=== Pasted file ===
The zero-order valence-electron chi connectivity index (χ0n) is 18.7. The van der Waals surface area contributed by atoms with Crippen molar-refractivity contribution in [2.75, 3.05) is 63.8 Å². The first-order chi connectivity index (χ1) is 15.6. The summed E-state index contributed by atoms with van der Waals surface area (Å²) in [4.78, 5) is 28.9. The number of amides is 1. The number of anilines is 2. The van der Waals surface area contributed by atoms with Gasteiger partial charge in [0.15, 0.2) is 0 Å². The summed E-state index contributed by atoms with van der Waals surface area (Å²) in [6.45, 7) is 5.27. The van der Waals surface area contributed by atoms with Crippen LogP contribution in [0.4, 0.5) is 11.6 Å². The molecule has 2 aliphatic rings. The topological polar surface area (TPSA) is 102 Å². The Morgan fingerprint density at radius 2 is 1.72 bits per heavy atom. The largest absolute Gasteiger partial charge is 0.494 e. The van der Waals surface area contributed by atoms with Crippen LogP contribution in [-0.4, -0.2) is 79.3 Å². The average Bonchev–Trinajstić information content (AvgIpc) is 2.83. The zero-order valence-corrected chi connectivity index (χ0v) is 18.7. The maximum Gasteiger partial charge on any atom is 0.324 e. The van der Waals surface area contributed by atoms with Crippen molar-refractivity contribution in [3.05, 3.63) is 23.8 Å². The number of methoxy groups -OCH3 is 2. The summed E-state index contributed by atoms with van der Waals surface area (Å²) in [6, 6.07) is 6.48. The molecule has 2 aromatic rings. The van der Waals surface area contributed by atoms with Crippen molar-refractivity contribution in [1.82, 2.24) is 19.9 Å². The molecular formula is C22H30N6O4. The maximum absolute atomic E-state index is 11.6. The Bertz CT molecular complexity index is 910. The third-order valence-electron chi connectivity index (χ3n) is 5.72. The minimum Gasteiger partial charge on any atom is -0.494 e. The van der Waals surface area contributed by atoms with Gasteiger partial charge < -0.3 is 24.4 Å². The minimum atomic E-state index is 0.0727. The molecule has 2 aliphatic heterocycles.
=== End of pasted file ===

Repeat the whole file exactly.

The zero-order valence-electron chi connectivity index (χ0n) is 18.7. The van der Waals surface area contributed by atoms with Crippen molar-refractivity contribution in [2.75, 3.05) is 63.8 Å². The first-order chi connectivity index (χ1) is 15.6. The summed E-state index contributed by atoms with van der Waals surface area (Å²) in [4.78, 5) is 28.9. The number of amides is 1. The number of anilines is 2. The van der Waals surface area contributed by atoms with Gasteiger partial charge in [0.15, 0.2) is 0 Å². The summed E-state index contributed by atoms with van der Waals surface area (Å²) in [6.45, 7) is 5.27. The van der Waals surface area contributed by atoms with Crippen LogP contribution in [0.4, 0.5) is 11.6 Å². The molecule has 2 aliphatic rings. The topological polar surface area (TPSA) is 102 Å². The Morgan fingerprint density at radius 2 is 1.72 bits per heavy atom. The largest absolute Gasteiger partial charge is 0.494 e. The van der Waals surface area contributed by atoms with Crippen LogP contribution in [-0.4, -0.2) is 79.3 Å². The average Bonchev–Trinajstić information content (AvgIpc) is 2.83. The zero-order valence-corrected chi connectivity index (χ0v) is 18.7. The maximum Gasteiger partial charge on any atom is 0.324 e. The van der Waals surface area contributed by atoms with Crippen molar-refractivity contribution in [3.05, 3.63) is 23.8 Å². The number of methoxy groups -OCH3 is 2. The summed E-state index contributed by atoms with van der Waals surface area (Å²) in [6, 6.07) is 6.48. The molecule has 2 aromatic rings. The van der Waals surface area contributed by atoms with Crippen molar-refractivity contribution in [1.82, 2.24) is 19.9 Å². The molecular formula is C22H30N6O4. The maximum absolute atomic E-state index is 11.6. The Bertz CT molecular complexity index is 910. The third-order valence-electron chi connectivity index (χ3n) is 5.72. The minimum Gasteiger partial charge on any atom is -0.494 e. The van der Waals surface area contributed by atoms with Gasteiger partial charge < -0.3 is 24.4 Å². The minimum atomic E-state index is 0.0727. The molecule has 2 aliphatic heterocycles.